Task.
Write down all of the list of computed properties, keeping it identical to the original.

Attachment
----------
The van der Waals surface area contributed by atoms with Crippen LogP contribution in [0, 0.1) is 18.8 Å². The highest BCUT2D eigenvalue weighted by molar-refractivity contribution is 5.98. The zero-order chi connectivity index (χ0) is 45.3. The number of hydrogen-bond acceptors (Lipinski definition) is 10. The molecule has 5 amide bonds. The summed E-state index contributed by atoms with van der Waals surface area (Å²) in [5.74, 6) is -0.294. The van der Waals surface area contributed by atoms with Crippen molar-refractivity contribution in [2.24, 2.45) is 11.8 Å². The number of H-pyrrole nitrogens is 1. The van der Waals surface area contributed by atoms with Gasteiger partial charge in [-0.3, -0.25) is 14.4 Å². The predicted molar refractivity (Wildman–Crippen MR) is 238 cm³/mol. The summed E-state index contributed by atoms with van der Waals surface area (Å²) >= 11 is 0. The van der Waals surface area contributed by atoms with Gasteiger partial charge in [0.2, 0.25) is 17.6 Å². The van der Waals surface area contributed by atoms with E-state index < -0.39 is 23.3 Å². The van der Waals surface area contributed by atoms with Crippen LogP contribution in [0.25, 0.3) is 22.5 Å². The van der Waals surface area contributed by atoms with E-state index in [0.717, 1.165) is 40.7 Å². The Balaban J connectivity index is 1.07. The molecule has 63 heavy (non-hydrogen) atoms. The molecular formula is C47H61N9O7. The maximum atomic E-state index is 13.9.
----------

The van der Waals surface area contributed by atoms with Crippen LogP contribution in [0, 0.1) is 18.8 Å². The highest BCUT2D eigenvalue weighted by molar-refractivity contribution is 5.98. The zero-order chi connectivity index (χ0) is 45.3. The number of hydrogen-bond acceptors (Lipinski definition) is 10. The molecule has 5 amide bonds. The summed E-state index contributed by atoms with van der Waals surface area (Å²) in [5.74, 6) is -0.294. The van der Waals surface area contributed by atoms with Crippen molar-refractivity contribution in [2.24, 2.45) is 11.8 Å². The number of H-pyrrole nitrogens is 1. The van der Waals surface area contributed by atoms with Gasteiger partial charge in [-0.3, -0.25) is 14.4 Å². The predicted molar refractivity (Wildman–Crippen MR) is 238 cm³/mol. The summed E-state index contributed by atoms with van der Waals surface area (Å²) >= 11 is 0. The van der Waals surface area contributed by atoms with Gasteiger partial charge in [0.2, 0.25) is 17.6 Å². The van der Waals surface area contributed by atoms with E-state index < -0.39 is 23.3 Å². The van der Waals surface area contributed by atoms with Crippen LogP contribution in [0.25, 0.3) is 22.5 Å². The van der Waals surface area contributed by atoms with E-state index in [0.717, 1.165) is 40.7 Å². The Balaban J connectivity index is 1.07. The molecule has 63 heavy (non-hydrogen) atoms. The molecular formula is C47H61N9O7. The maximum atomic E-state index is 13.9.